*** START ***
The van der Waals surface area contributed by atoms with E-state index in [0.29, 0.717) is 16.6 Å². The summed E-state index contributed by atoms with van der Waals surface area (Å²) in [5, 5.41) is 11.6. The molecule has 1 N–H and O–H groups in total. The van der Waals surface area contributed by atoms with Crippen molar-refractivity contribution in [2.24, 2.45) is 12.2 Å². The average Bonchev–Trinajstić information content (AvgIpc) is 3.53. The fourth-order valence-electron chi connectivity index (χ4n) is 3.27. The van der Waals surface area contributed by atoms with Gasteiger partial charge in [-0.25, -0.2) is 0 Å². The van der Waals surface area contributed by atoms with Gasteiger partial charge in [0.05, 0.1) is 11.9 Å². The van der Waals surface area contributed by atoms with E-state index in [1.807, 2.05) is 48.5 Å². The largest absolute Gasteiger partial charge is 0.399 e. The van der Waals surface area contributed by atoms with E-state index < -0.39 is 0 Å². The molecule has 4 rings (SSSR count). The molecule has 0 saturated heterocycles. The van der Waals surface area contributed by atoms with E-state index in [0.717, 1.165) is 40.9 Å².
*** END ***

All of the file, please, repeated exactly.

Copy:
The van der Waals surface area contributed by atoms with E-state index in [0.29, 0.717) is 16.6 Å². The summed E-state index contributed by atoms with van der Waals surface area (Å²) in [5, 5.41) is 11.6. The molecule has 1 N–H and O–H groups in total. The van der Waals surface area contributed by atoms with Crippen molar-refractivity contribution in [2.24, 2.45) is 12.2 Å². The average Bonchev–Trinajstić information content (AvgIpc) is 3.53. The fourth-order valence-electron chi connectivity index (χ4n) is 3.27. The van der Waals surface area contributed by atoms with Gasteiger partial charge in [-0.25, -0.2) is 0 Å². The van der Waals surface area contributed by atoms with Gasteiger partial charge in [0.05, 0.1) is 11.9 Å². The van der Waals surface area contributed by atoms with E-state index in [1.807, 2.05) is 48.5 Å². The largest absolute Gasteiger partial charge is 0.399 e. The van der Waals surface area contributed by atoms with E-state index < -0.39 is 0 Å². The molecule has 4 rings (SSSR count). The molecule has 0 saturated heterocycles. The van der Waals surface area contributed by atoms with E-state index in [0.717, 1.165) is 40.9 Å².